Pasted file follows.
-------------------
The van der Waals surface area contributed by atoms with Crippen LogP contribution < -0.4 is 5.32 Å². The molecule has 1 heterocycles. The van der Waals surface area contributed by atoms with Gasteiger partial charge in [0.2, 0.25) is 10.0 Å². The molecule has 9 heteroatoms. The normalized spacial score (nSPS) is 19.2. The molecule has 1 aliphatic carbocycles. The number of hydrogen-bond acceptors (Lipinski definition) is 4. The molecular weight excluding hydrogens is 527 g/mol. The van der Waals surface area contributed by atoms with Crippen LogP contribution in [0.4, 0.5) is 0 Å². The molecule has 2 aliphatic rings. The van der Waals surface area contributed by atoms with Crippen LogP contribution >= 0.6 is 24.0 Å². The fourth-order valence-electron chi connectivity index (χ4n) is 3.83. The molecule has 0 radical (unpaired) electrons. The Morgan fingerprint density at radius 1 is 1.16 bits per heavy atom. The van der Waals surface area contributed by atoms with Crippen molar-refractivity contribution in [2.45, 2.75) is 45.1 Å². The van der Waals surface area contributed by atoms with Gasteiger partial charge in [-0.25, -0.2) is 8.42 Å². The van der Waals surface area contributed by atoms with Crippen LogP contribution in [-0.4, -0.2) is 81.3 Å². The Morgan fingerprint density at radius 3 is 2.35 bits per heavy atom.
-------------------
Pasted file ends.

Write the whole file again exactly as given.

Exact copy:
The van der Waals surface area contributed by atoms with Crippen LogP contribution < -0.4 is 5.32 Å². The molecule has 1 heterocycles. The van der Waals surface area contributed by atoms with Gasteiger partial charge in [0.2, 0.25) is 10.0 Å². The molecule has 9 heteroatoms. The normalized spacial score (nSPS) is 19.2. The molecule has 1 aliphatic carbocycles. The number of hydrogen-bond acceptors (Lipinski definition) is 4. The molecular weight excluding hydrogens is 527 g/mol. The van der Waals surface area contributed by atoms with Crippen LogP contribution in [0.4, 0.5) is 0 Å². The molecule has 2 aliphatic rings. The van der Waals surface area contributed by atoms with Crippen LogP contribution >= 0.6 is 24.0 Å². The fourth-order valence-electron chi connectivity index (χ4n) is 3.83. The molecule has 0 radical (unpaired) electrons. The Morgan fingerprint density at radius 1 is 1.16 bits per heavy atom. The van der Waals surface area contributed by atoms with Crippen molar-refractivity contribution in [2.45, 2.75) is 45.1 Å². The van der Waals surface area contributed by atoms with Gasteiger partial charge in [-0.25, -0.2) is 8.42 Å². The van der Waals surface area contributed by atoms with Crippen LogP contribution in [-0.4, -0.2) is 81.3 Å². The Morgan fingerprint density at radius 3 is 2.35 bits per heavy atom.